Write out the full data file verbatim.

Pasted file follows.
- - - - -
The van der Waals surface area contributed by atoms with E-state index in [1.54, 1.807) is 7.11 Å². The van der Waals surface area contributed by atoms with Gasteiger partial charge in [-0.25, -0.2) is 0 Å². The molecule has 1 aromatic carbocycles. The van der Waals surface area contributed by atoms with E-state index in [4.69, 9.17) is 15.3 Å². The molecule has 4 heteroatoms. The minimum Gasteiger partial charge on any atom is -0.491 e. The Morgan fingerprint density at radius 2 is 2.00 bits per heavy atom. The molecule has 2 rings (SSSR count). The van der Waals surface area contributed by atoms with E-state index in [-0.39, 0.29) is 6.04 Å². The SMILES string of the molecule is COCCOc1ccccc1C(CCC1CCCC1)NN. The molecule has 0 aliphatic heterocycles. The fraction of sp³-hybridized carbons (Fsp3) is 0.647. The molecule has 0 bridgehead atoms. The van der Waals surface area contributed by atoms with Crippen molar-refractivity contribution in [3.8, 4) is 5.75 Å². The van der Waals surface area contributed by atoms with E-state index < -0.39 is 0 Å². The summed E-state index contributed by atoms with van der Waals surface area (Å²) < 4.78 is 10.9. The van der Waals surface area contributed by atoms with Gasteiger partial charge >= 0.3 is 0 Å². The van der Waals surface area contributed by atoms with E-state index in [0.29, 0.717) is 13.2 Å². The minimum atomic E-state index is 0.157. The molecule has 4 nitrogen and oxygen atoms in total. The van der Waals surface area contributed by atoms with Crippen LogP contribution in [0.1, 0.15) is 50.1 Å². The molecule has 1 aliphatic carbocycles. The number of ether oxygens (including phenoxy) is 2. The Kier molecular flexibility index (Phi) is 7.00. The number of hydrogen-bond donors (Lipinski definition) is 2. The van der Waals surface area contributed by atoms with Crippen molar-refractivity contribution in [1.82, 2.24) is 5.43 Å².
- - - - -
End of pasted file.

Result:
The van der Waals surface area contributed by atoms with E-state index in [1.54, 1.807) is 7.11 Å². The van der Waals surface area contributed by atoms with Gasteiger partial charge in [-0.25, -0.2) is 0 Å². The molecule has 1 aromatic carbocycles. The van der Waals surface area contributed by atoms with E-state index in [4.69, 9.17) is 15.3 Å². The molecule has 4 heteroatoms. The minimum Gasteiger partial charge on any atom is -0.491 e. The Morgan fingerprint density at radius 2 is 2.00 bits per heavy atom. The molecule has 2 rings (SSSR count). The van der Waals surface area contributed by atoms with E-state index in [-0.39, 0.29) is 6.04 Å². The SMILES string of the molecule is COCCOc1ccccc1C(CCC1CCCC1)NN. The molecule has 0 aliphatic heterocycles. The fraction of sp³-hybridized carbons (Fsp3) is 0.647. The molecule has 0 bridgehead atoms. The van der Waals surface area contributed by atoms with Crippen molar-refractivity contribution in [3.8, 4) is 5.75 Å². The van der Waals surface area contributed by atoms with E-state index < -0.39 is 0 Å². The summed E-state index contributed by atoms with van der Waals surface area (Å²) < 4.78 is 10.9. The van der Waals surface area contributed by atoms with Gasteiger partial charge >= 0.3 is 0 Å². The van der Waals surface area contributed by atoms with E-state index in [0.29, 0.717) is 13.2 Å². The minimum atomic E-state index is 0.157. The molecule has 4 nitrogen and oxygen atoms in total. The van der Waals surface area contributed by atoms with Crippen LogP contribution in [0.1, 0.15) is 50.1 Å². The molecule has 1 aliphatic carbocycles. The number of ether oxygens (including phenoxy) is 2. The Kier molecular flexibility index (Phi) is 7.00. The number of hydrogen-bond donors (Lipinski definition) is 2. The van der Waals surface area contributed by atoms with Crippen molar-refractivity contribution in [1.82, 2.24) is 5.43 Å².